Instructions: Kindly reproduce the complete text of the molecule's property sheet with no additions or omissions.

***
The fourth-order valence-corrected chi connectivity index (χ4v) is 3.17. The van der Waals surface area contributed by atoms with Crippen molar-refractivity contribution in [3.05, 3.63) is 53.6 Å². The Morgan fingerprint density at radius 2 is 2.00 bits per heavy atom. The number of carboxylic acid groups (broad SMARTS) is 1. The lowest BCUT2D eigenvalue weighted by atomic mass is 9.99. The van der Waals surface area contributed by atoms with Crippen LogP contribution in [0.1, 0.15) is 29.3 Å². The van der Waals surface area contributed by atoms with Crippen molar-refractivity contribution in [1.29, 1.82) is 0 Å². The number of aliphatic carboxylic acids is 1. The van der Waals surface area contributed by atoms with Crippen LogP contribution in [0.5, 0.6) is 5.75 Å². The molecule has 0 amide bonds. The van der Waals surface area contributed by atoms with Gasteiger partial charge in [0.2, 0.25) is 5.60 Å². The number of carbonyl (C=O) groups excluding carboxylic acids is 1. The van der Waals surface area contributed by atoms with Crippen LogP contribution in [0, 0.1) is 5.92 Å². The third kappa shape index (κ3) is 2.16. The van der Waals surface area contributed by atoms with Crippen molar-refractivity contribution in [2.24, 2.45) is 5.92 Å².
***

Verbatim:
The fourth-order valence-corrected chi connectivity index (χ4v) is 3.17. The van der Waals surface area contributed by atoms with Crippen molar-refractivity contribution in [3.05, 3.63) is 53.6 Å². The Morgan fingerprint density at radius 2 is 2.00 bits per heavy atom. The number of carboxylic acid groups (broad SMARTS) is 1. The lowest BCUT2D eigenvalue weighted by atomic mass is 9.99. The van der Waals surface area contributed by atoms with Crippen LogP contribution in [0.1, 0.15) is 29.3 Å². The van der Waals surface area contributed by atoms with Crippen molar-refractivity contribution in [1.29, 1.82) is 0 Å². The number of aliphatic carboxylic acids is 1. The van der Waals surface area contributed by atoms with Crippen LogP contribution in [0.5, 0.6) is 5.75 Å². The molecule has 0 amide bonds. The van der Waals surface area contributed by atoms with Gasteiger partial charge in [0.2, 0.25) is 5.60 Å². The number of carbonyl (C=O) groups excluding carboxylic acids is 1. The van der Waals surface area contributed by atoms with Crippen LogP contribution in [0, 0.1) is 5.92 Å². The third kappa shape index (κ3) is 2.16. The van der Waals surface area contributed by atoms with Crippen molar-refractivity contribution in [2.24, 2.45) is 5.92 Å².